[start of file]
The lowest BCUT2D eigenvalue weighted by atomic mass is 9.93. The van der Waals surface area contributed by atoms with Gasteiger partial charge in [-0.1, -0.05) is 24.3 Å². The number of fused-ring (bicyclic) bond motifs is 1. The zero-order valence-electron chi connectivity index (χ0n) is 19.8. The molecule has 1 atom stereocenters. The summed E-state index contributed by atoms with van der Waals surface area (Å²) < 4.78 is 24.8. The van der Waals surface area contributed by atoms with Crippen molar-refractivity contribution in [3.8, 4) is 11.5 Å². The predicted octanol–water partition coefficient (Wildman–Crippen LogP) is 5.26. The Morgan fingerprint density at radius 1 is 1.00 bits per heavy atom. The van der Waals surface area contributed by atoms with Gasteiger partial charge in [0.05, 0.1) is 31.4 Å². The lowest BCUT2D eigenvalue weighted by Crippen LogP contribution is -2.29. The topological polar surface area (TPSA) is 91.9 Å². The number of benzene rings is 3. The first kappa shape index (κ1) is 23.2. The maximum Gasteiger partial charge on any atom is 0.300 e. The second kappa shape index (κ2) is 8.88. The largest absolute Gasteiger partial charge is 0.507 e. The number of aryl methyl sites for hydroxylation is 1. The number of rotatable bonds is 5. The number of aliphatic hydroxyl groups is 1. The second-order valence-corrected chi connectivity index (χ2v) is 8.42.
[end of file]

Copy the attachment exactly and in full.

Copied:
The lowest BCUT2D eigenvalue weighted by atomic mass is 9.93. The van der Waals surface area contributed by atoms with Gasteiger partial charge in [-0.1, -0.05) is 24.3 Å². The number of fused-ring (bicyclic) bond motifs is 1. The zero-order valence-electron chi connectivity index (χ0n) is 19.8. The molecule has 1 atom stereocenters. The summed E-state index contributed by atoms with van der Waals surface area (Å²) < 4.78 is 24.8. The van der Waals surface area contributed by atoms with Crippen molar-refractivity contribution in [3.8, 4) is 11.5 Å². The predicted octanol–water partition coefficient (Wildman–Crippen LogP) is 5.26. The Morgan fingerprint density at radius 1 is 1.00 bits per heavy atom. The van der Waals surface area contributed by atoms with Gasteiger partial charge in [0.05, 0.1) is 31.4 Å². The lowest BCUT2D eigenvalue weighted by Crippen LogP contribution is -2.29. The topological polar surface area (TPSA) is 91.9 Å². The number of benzene rings is 3. The first kappa shape index (κ1) is 23.2. The maximum Gasteiger partial charge on any atom is 0.300 e. The second kappa shape index (κ2) is 8.88. The largest absolute Gasteiger partial charge is 0.507 e. The number of aryl methyl sites for hydroxylation is 1. The number of rotatable bonds is 5. The number of aliphatic hydroxyl groups is 1. The second-order valence-corrected chi connectivity index (χ2v) is 8.42.